Also make sure there aren’t several people shouting directions at once. This can happen when the subject mum/ fiancé /best friend is watching. It often comes from a good place, but is a recipe for disaster. There should be only one top dog on set, and you have to make sure it’s the one holding the camera. If everything else fails, have them hold a reflector while facing the wall. This won’t make much for your light but will make everything lighter just the same.

  • 1
    \$\begingroup\$ An indication of how the answer might be improved would be appreciated if you feel it necessary to down vote an answer. Thanks! \$\endgroup\$
    – Michael C
    Apr 9, 2013 at 19:13
  • 2
    \$\begingroup\$ Hehe, have them scream. My trick has always been that I make a loud sound "hep!" which startles them and then they relax and laugh/smile. Never thought of reversing that. \$\endgroup\$ Apr 11, 2013 at 6:16
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    \$\begingroup\$ She is still missing the part about capturing WHO that person is, but I think her photography is about showing how she WANTS them to be. \$\endgroup\$ Apr 11, 2013 at 6:17
  • \$\begingroup\$ The original question recognizes that sometimes a portrait wants to capture "who" a person is. At other times it wants capture a "who" that the person isn't (e.g. a fictional character or a concept). Both are legitimate functions of portrait photography. \$\endgroup\$
    – Michael C
    Apr 11, 2013 at 7:44

I think Joe McNally's books and blog probably come closest to covering that aspect. While he covers a lot of gear and technique, he really connects with his subjects. Faces of Ground Zero and The Moment it Clicks are two good examples.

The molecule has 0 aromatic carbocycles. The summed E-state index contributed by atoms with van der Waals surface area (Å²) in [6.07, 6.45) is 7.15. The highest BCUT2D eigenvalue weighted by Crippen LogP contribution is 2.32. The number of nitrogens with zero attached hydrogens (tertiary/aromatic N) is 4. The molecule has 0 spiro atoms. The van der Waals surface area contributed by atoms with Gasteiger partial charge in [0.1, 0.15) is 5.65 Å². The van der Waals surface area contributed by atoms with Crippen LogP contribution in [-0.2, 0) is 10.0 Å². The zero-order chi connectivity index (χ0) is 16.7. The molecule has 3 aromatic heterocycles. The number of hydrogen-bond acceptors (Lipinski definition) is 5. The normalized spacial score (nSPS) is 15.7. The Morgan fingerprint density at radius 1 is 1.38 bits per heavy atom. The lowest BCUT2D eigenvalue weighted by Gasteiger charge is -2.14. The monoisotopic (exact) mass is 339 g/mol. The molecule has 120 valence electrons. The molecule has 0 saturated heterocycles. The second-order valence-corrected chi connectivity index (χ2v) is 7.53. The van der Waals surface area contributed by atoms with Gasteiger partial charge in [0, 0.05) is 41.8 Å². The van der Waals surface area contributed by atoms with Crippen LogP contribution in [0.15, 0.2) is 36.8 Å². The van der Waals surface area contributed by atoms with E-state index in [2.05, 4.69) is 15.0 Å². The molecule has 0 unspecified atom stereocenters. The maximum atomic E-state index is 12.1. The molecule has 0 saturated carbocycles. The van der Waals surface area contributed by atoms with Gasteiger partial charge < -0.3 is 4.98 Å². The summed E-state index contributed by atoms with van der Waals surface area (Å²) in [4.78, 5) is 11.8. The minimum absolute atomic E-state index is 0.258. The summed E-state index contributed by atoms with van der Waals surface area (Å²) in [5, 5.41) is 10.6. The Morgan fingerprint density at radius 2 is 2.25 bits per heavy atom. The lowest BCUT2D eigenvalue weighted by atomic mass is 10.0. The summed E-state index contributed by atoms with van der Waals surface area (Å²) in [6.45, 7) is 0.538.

McNally's work tends to be environmental portraits. For studio work, I recommend Peter Hurley's Mastering Headshot Photography on Kelby Training. He doesn't cover gear at all, doesn't talk about camera settings or lighting, it all about getting to know his subject and bringing out their personality. Sounds like that is more like what you're looking for.


It's actually simple (but not easy):

  1. Learn about the subject

    First do some online research, look for that person's facebook, tweeter, blog, whatever - try to find out what interests them.

    Then have a chat, ask them about their work, hobbies and whatever you already know interests them - let them do almost all of the talking and listen - really listen.

    Don't even start thinking about the photo until you know what this person is about and what idea/concept you want the picture to convey.

    Listening and not talking is hard, really listening and not thinking about something else while the person talks is even harder - but you are doing this to learn what the other person is about not to have a good time.

  2. Plan the photo

    Now you should have a good idea of what the person is about - so now you have to create a photo that show it (hint: location and props are your friends).

    Take the posing and lighting into consideration but don't let them override the idea you are trying to show.

    How to take what you learned about the person and turn it into an interesting visual isn't easy and there's no simple recipe for it, if it was easy anyone could be a great artist - but don't despair, it's a learned skill and becomes easier with experience.